NOSM with Flinders University Hold Fourth Medical Education Conference Exploring Community-Engaged Medical Education
Tuesday, November 4, 2014
The Northern Ontario School of Medicine (NOSM) hosted Muster 2014, a conference on socially accountable, community-engaged medical education. Co-hosted with Flinders University School of Medicine, Muster 2014 brought delegates together in Uluru, Northern Territory, Australia (known commonly as Ayers Rock) to share, learn, develop, and explore best practices in medical education and research.
Muster 2014 was the fourth medical education conference hosted by the two schools of medicine, who share a commitment to educating health professionals to address underserved areas. Muster 2014 was preceded by two conferences in Northern Ontario, Canada (ICEMEN 2008 and Rendez-Vous 2012), and The Muster 2010 in South Australia.
With participation of delegates from every continent of the world (with the exception of the Antarctic), delegates came together to explore issues related to rural, remote, and underserviced health care; social accountability as it relates to health professional education; Longitudinal Learning; Aboriginal health and research; and the engagement of communities in the processes of educating future physicians and health professionals.
- The scientific conference opened with a plenary presentation from the Ngangkaris, Aboriginal healers and traditional owners of the land on which the conference was held. From the Ngangkaris, participants learned about Aboriginal perspectives on health, the extent of the Ngangkaris' healing powers, how the Ngangkaris heal their people, and the valued professional partnerships that they have with modern health professionals.
- Dr. Rachel Ellaway, NOSM Assistant Dean, Curriculum and Planning gave an engaging plenary session about the intersection between medical schools and communities, and the importance of qualitative and theory-based research in medical education.
- Dr. Fortunato Cristobal, founding Dean of the Ateneo de Zamboanga University School of Medicine (ADZU-SOM) gave an inspirational keynote address about the formation of the ADZU-SOM. When it was founded in 1993, ADZU-SOM had a budget of $500 with no governmental support. Cristobal shared the exciting progress that the School has made in training high-quality health professionals for the Zamboanga region in the Philippines, which is now a national and international leader in medical education.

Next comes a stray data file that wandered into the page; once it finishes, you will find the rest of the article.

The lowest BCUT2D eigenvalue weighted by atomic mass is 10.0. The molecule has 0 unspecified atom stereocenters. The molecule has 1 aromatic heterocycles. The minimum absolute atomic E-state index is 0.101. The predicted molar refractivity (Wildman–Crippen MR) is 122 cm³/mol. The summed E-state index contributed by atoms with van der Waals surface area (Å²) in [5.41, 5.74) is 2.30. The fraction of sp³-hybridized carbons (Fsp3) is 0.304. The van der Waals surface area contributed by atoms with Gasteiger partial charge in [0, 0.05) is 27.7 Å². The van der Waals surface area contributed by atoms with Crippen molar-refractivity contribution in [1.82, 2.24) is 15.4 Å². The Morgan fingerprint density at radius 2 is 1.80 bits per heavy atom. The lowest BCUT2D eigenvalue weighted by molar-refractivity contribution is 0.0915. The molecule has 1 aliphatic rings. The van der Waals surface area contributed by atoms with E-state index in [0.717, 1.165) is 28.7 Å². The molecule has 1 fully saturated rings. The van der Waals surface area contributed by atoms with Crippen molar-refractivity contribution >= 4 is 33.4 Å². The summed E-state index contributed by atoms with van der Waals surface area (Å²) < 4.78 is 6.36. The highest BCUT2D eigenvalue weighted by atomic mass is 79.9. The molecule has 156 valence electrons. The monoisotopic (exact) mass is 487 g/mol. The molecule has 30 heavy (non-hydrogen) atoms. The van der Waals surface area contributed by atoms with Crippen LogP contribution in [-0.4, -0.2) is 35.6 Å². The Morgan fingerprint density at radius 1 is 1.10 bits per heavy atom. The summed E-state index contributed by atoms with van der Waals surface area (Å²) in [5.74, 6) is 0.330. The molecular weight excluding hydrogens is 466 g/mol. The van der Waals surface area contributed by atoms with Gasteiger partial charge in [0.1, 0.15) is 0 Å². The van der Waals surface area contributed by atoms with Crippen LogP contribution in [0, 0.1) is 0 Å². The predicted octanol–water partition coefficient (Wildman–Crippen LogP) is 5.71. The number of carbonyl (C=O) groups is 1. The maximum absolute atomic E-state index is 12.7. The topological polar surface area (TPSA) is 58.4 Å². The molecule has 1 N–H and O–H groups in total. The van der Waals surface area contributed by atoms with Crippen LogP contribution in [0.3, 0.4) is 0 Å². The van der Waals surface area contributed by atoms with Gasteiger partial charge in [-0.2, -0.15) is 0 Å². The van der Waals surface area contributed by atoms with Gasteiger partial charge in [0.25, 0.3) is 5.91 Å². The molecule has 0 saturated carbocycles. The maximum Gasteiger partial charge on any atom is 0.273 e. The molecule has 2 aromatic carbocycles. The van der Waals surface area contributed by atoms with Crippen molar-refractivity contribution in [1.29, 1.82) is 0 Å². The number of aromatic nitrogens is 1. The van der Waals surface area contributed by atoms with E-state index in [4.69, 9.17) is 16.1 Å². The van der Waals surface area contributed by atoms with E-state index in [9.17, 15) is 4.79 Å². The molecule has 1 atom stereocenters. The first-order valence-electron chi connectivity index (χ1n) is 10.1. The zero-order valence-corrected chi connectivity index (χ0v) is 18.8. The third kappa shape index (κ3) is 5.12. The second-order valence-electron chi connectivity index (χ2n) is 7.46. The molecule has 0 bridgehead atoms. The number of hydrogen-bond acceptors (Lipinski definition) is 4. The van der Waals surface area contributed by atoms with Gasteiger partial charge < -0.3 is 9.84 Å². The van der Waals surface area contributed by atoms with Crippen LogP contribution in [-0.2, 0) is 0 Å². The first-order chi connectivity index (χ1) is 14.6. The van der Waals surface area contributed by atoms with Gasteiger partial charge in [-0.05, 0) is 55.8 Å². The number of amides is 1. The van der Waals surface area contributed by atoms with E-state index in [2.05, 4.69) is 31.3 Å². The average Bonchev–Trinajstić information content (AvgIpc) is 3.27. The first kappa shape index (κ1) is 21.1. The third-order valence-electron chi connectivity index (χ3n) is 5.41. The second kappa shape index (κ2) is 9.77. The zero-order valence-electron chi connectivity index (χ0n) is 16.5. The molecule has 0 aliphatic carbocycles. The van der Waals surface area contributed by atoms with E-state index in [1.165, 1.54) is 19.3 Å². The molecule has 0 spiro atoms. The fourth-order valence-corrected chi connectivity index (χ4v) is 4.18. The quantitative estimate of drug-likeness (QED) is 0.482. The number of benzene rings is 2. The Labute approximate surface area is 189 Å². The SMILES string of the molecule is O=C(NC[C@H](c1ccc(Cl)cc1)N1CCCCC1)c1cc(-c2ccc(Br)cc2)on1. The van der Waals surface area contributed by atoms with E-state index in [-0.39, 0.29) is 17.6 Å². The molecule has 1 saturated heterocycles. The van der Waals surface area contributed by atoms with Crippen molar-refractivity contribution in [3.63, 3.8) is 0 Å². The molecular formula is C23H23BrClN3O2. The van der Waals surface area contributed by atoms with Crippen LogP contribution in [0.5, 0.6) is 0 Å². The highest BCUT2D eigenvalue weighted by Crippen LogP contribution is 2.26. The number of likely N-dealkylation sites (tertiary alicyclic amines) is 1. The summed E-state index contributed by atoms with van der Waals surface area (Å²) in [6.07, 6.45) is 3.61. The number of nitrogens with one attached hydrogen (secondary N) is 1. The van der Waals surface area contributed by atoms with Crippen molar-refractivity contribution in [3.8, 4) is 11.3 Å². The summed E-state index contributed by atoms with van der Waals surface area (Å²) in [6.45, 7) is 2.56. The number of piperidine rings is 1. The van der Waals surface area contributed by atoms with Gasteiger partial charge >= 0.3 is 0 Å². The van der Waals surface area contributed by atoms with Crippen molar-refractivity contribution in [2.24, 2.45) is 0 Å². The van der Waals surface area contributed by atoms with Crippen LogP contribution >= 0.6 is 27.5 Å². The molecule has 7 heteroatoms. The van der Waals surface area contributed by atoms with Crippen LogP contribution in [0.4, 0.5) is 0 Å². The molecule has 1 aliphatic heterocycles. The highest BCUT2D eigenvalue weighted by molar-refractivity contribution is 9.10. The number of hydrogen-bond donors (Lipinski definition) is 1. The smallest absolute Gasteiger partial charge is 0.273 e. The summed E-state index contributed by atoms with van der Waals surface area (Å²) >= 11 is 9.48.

- Delegates had the opportunity to meet with students, faculty, and administration at the National Indigenous Training Academy (NITA), a training academy established by the Indigenous Land Corporation to provide training programs for Indigenous Australians within the country's tourism and hospitality industry. Through direct engagement with Indigenous Trainees, participants learned how NITA is developing sustainable Indigenous employment in remote regions.
- More than 20 health professional students from around the world attended the conference to learn about the theory behind their education. To close the conference, the students provided guidance and feedback to all delegates about future directions for medical education and research from their perspective.
- Dr. Erica Wheeler of the World Health Organization (WHO) introduced the WHO's new toolkit: Transforming the Health Workforce in Support of Universal Health Coverage: Global Toolkit for Evaluating Health Workforce Education. The toolkit was offered to the delegates to seek input into the toolkit before it was globally launched.
"Many communities around the world are underserved and experience poorer health outcomes due to lack of health professionals in their regions," says Dr. Paul Worley, Dean of the School of Medicine at Flinders University. These are exactly the reasons why we meet at Muster 2014-to ensure that people around the world have the health care they need, no matter where they live."
"We have made a distinctive mark on medical education over the last eight years, with opportunities to collaborate in previous NOSM/Flinders conferences," says Dr. Roger Strasser, NOSM Dean. "But global, community-engaged medical education is still emerging, and there is still much we can learn from each other. Muster 2014 provided yet another important opportunity to learn from each other and continue to mold global, community-engaged medical education for the better."
About Flinders University
Geographically dispersed across the north-south corridor of Australia, the Flinders University School of Medicine's students, staff, health professionals and community leaders work together to improve the health of society through health professional education, research and clinical practice.
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The Northern Ontario School of Medicine is committed to the education of high quality physicians and health professionals, and to international recognition as a leader in distributed, learning-centered, community-engaged education and research.